- While all major U.S. equity indexes experienced some form of correction this month, domestic small-cap and developed international equities declined the most.
- The average annual earnings growth for small-cap equities in 2018 was over 40% vs. 29% in 2017. Price per earnings ratios have been on the decline for the last three quarters, signaling better value for the asset class relative to itself and large-cap peers.
- Developed International equities average earnings growth in 2018 declined slightly to about 8.3% vs. 8.9% in 2017, while price per earnings growth rose during the same period. While this might suggest that lower valuations are not as attractive as they were in 2017 they are a lot more attractive as compared to U.S. equities.
- There is clearly more behind the curtain on both small-cap and international equities, such as rising interest rates and the overall economy, especially global growth, but we are seeing a clear valuation divergence amongst the different markets.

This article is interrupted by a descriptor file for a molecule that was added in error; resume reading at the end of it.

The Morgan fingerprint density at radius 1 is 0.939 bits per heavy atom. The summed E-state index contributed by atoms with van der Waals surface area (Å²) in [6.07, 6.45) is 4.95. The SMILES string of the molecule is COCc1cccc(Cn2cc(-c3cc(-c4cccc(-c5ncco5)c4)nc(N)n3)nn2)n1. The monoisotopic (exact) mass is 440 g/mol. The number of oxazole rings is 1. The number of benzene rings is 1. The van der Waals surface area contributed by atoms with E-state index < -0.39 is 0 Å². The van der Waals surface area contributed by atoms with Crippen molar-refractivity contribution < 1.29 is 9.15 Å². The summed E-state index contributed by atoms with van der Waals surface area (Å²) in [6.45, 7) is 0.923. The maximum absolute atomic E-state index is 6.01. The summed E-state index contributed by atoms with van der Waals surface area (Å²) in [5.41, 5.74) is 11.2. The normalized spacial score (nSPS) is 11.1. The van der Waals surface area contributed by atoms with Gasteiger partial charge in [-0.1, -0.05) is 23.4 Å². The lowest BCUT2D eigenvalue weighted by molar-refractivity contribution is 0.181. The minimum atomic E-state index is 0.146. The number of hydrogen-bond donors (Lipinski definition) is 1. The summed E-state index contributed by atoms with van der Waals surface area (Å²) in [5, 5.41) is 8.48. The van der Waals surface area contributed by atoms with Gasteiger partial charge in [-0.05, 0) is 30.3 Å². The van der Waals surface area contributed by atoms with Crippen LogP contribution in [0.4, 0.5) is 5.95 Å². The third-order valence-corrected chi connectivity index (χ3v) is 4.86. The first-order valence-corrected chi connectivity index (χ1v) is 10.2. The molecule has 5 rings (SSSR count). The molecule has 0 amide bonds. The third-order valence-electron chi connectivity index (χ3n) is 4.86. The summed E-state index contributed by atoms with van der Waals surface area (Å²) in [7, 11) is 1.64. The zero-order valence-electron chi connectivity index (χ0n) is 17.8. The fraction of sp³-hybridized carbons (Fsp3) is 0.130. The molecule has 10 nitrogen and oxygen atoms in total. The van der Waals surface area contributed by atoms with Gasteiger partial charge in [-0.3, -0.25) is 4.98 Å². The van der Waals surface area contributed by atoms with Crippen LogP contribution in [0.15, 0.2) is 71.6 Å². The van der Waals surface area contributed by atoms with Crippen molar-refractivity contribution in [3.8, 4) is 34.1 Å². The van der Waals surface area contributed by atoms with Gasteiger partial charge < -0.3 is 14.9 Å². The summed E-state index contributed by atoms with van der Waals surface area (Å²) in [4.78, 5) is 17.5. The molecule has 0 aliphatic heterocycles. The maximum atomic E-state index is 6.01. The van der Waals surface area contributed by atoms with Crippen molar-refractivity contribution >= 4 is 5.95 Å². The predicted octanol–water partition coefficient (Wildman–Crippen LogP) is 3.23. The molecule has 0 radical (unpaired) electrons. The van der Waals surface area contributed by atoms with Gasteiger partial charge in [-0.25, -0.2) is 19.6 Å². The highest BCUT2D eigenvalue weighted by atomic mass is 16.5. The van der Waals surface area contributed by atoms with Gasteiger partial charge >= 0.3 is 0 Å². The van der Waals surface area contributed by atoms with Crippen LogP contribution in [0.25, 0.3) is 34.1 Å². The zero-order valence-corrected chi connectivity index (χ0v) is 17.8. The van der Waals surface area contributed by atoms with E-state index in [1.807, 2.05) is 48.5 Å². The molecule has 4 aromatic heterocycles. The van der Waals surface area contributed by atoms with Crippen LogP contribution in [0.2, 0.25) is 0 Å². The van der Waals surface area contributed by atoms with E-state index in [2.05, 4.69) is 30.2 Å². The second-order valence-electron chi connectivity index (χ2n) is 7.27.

The Good, the Bad, and the Ugly
The busiest week of earnings season left the Energy sector as the biggest laggard thanks to an ugly earnings report from our lone sector holding. Next to last was the Industrial sector courtesy of a bad feeling about the industrial cycle. The leading sector was Consumer Discretionary on the back of a good earnings report from…
- Expedia, Inc. (EXPE) the online travel company reported a sizable beat on earnings and 11% bookings growth in the quarter. The company also guided for 10-12% EBITDA growth for full year 2018, versus 7-12% previous guidance.
- EQT Corp. (EQT) missed expectations and was unable to benefit from higher natural gas prices, due to hedges. The most frustrating part for us is that that company plans to spin-off its midstream operation, complicating its corporate structure when peers are doing the reverse.
STRATEGIC EQUITY INCOME
The Energy sector was the laggard this week as crude prices dipped below $70 per barrel. Technology was the leading sector eking out a positive finish thanks to an earnings report from…